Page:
Macro and trace mineral analysis of oriental supplements (OS)

ICP/MASS spectrometer (ELAN DRC-e, USA) was used to estimate ppm level of calcium and magnesium and ppb level of phosphorus and iron in the collected OS. The collected OS were turned into specimen powder for analysis, and 0.1-0.5g of specimen powder was put into the microwave sample preprocessing equipment container. Next , the macro and the trace mineral analysis of OS was conducted by ICP/MASS with RF power 1400W and cooling condition under assistant atomizing gas hydrometry with 15, 1.5, and 0.1 L/min speed each.

Data analysis

Statistical Package for Social Science version 16.0 software (SPSS Inc., Chicago, IL, USA) was used to process this study data. Descriptive statistical baseline was age, height, and weight based on the sports type. Chi-square test (χ2) was used to verify DS and OS prevalence, gender difference of top 3 ranked informants, and the intake reason. Independent t test was used to verify the gender difference of beliefs in OS efficacy, OS importance, and macro and trace mineral concentration. One-way ANOVA was used to verify macro and trace mineral concentration difference according to top 3-ranked intake reasons. P value of all tests was set at p < 0.05.


DS use was 41% and OS use was 20% in university elite athletes. DS prevalence was higher in male athletes than in female athletes (χ2(1) = 92.613, p < 0.0001). OS prevalence was higher in female athletes than in male athletes; however, there was no significant difference (χ2(1) = 2.441, p = 0.07). The top 3-ranked informants of OS use was parents (74%), coach (16%), and self (7%), and there was no significant gender difference (χ2(1) = 7.971, p = 0.24). OS intake reason included health maintenance (37%), energy supplement (25%), and recovery improvement (15%), and there was significant gender difference (χ2(8) = 17.676, p = 0.024). Beliefs in OS efficacy was 63.86 ± 18.45 (scaled from 0 to 100; from very poorly believed to very much believed), and it was higher in female athletes compared to male athletes (t = -13.606, p < 0.0001). OS importance was 62.41 ± 19.89 (scaled from 0 to 100; from very poorly believed to very much believed), and it was also higher in female athletes than in male athletes (t = -8.831, p < 0.0001).
Macro mineral concentration in OS was calcium (7.54 ± 11.30 ppm), magnesium (4.63 ± 3.45 ppm), and phosphorus (205.34 ± 103.99 ppb), while trace mineral concentration in OS was iron (8.10 ± 13.27 ppb), with no significant gender difference.
An association between top 3-ranked OS use reason and macro and trace mineral concentration showed a significantly higher concentration in iron related to recovery improvement compared to health maintenance (p = 0.001) and energy supplement (p = 0.001). There was a significantly higher association between Calcium concentration and energy supplement compared to health maintenance (p < 0.0001) and recovery improvement (p = 0.001); however, no significant association between Magnesium concentration and OS use reason was found. A significantly higher association between Phosphorus concentration and health maintenance compared to energy supplement (p = 0.001) and recovery improvement (p < 0.0001) was also found.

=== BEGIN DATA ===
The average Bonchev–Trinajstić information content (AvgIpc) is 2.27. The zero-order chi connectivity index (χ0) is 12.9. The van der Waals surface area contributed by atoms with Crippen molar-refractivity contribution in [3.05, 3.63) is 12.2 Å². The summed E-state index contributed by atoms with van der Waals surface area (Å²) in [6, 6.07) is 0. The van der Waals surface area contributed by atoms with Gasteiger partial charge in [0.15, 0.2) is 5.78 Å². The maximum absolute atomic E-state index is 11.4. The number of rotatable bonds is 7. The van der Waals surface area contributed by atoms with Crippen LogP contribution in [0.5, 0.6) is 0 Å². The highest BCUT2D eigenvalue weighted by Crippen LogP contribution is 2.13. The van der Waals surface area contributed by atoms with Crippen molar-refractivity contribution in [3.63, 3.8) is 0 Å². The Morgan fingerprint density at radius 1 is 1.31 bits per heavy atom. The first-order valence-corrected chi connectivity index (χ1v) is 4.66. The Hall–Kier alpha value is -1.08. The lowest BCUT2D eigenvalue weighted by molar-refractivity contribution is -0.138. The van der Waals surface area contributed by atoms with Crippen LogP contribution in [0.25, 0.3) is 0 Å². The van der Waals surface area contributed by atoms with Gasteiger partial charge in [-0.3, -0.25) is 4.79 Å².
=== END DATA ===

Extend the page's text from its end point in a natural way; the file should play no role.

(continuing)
It has been reported that DS use in Korean elite athletes was 46% with a higher rate for male athletes compared to female athletes. On the other hand, OS use was 28% with a higher rate for female athletes than male athletes [1]. The current study results showed the same DS and OS prevalence in athletes. DS use in Korea National Team was 80%, higher than OS use (58%) [4]; for both DS and OS use, female athletes showed a higher rate than male athletes.
Characteristics of DS and OS use in Korea National Team showed a greater tendency for increasing DS and OS use among female athletes as they age, compared to male athletes. The assumption that enhanced athletic performance capacity might come from DS and OS use in athletes [12], has not been strengthened by other studies [13,14]. This study found that OS importance was higher in female athletes as they have a higher OS intake; this might be the main reason for the gender difference in OS use.
In this study, top-ranked OS informants was parents, similar to the previous study of Kim et al. [5]. Drawing from this, we can assert that OS purchase might have placed too much burden on athletes due to its higher price than DS [5,15]. OS use of athletes in Asian countries such as Korea, Japan [12,16], and Singapore [17] differed from DS use of athletes in Canada [14], Norway [13], and England [18,19]. The intake reason of OS in Asian athletes was for health maintenance, energy supplement, and recovery improvement. OS has been widely used in Asian athletes, and OS such as herbal medicinal mixture has been reported to be effective for metabolic enzyme activation [20]; however, mineral concentration in OS has not been fully discovered.
This study showed that mineral concentration of OS consumed by university elite athletes was not differed based on gender but had an individual variation, which could be explained by the different OS intake reason in athletes; however, this difference was not fully identified. Macro and trace mineral examined in this study has been reported to conduct a physiological function related to various enzyme activations and to exist in the body in a very small quantity [21]. Macro minerals are recommend to be taken over 100mg per day by RDA (Recommended Dietary Allowances); this amount contributes to the building, repairing, and maintaining lean body mass in athletes [9]. This study qualified calcium, magnesium, and phosphorus concentration in OS and each mean was 7.54 ppm, 4.63 ppm, and 205.34 ppb. Taking into account OS dose as 70 ml, calcium, magnesium, and phosphorus concentration in OS can be calculated as 0.57E7 mg (E means below decimal point; 0.57E7 = 0.0000000056), 0.32E7 mg, and 0.0035mg. We confirmed that this is a small dose of macro minerals in OS according to the RDA level even though athletes consume OS 3-5 times per day.